Eat veggies but not in the raw, say docs
After going through the lab reports of analyses done on the water used for cultivating and cleaning vegetable produce, food experts and doctors warn against the chemicals and microbes present in the samples
Dr Jagdish Pai, executive director, Protein Foods & Nutrition Development Association of India, and former head of food technology department at Mumbai University, said, “I find the presence of most chemicals and micro-organisms fairly significant but within limits.
I am especially worried about the sewage water which contains coliform bacteria as well as E coli, both harmful contaminants. Heavy metals, although present in low levels, have a tendency of accumulating in organs and becoming toxic, leading to ailments.
There are traces of cadmium, whose long-term consumption can cause severe health problems. If such contamination is superficial, it can be removed by simple rinsing. If not, even cooking will not eradicate it. Since spinach and radish are often consumed raw as salad, with or without washing, they pose a health hazard.”
Dr K D Yadav, president of All India Association of Food Scientists & Technologists, said, “People cultivating the produce need to be educated about the right farming methods. Such contaminated vegetables are prone to spoilage. Microbial load will be present on them.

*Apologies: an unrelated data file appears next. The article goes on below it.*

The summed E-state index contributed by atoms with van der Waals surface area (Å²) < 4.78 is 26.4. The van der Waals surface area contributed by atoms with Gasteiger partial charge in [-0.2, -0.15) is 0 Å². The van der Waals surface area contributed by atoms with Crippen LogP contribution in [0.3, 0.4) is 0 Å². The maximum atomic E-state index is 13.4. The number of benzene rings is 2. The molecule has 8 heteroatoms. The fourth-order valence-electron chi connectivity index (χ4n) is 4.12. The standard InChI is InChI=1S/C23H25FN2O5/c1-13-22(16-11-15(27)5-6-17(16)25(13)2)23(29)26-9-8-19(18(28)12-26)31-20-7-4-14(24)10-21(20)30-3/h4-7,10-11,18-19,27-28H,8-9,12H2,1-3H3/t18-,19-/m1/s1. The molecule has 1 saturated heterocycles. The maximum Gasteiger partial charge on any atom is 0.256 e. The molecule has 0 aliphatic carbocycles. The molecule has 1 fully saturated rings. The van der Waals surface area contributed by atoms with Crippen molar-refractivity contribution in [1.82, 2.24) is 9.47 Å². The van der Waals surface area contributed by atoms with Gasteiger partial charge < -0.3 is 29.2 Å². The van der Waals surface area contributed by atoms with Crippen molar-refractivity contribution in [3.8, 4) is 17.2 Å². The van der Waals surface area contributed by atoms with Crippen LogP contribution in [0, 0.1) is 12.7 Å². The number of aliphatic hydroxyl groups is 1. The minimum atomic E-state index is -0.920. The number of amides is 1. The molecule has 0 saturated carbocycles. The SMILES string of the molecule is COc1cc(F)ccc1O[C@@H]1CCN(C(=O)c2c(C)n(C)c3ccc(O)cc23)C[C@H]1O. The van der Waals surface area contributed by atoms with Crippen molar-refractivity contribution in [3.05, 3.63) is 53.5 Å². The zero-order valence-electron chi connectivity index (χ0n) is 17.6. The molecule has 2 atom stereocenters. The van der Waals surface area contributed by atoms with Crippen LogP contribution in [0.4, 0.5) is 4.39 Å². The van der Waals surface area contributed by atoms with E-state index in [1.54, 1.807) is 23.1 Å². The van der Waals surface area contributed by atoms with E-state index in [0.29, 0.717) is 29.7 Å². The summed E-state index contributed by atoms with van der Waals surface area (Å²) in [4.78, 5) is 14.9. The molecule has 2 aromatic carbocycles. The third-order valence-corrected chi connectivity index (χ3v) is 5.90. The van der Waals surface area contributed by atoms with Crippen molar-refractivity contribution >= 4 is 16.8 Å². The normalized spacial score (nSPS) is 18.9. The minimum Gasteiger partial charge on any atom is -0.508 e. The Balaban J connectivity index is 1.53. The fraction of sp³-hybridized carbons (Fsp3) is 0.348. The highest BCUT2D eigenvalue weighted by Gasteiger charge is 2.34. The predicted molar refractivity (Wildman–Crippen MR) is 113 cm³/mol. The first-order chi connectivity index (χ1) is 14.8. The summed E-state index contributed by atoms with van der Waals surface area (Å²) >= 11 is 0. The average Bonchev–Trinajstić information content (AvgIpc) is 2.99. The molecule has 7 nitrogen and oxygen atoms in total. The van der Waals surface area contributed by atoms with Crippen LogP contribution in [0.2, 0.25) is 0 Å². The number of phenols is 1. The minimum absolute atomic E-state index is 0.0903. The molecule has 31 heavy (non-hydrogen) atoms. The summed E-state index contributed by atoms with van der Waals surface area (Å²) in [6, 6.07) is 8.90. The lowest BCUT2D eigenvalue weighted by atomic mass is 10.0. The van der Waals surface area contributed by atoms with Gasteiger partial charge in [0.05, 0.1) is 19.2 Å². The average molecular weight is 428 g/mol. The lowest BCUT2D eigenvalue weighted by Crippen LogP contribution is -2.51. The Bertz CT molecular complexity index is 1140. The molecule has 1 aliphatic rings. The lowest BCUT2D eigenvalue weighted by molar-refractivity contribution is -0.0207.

Eating such green leafy foods will be damaging if eaten raw without being treated first. Efforts should be made to involve government bodies to regulate farming and increase awareness among farmers for following better agricultural and irrigation practices.”
Clutch of diseases
Ketan Vagolakar, professor of surgery at DY Patil Medical College, said, “Acute gastroenteritis, hepatitis A, hepatitis E, typhoid, amoebiccholits and dysentery This is the entire spectrum of diseases which can be contracted by eating infected food.
The best safeguard is to avoid uncooked vegetables and have fully cooked or steamed vegetables, which kills microbes. As far as possible, one must avoid buying grocery from roadside vendors where chances of contagion cannot be ruled out.”
Dr Wiqar Shaikh, the noted allergy specialist, professor of medicine at Grant Medical college, and head of medicine at JJ Group of Hospitals, said, “I have no issue with the places where the vegetables are grown, but I am concerned about the soil being contaminated and in the manner they are washed. The presence E. coli only multiplies the worry.
“While allergies can be tackled, parasitic and bacterial infection is worrisome. In case the produce is affected by ESBL (extended spectrum beta lactamase) bacteria which enters the human body, they become resistant to common antibiotics.”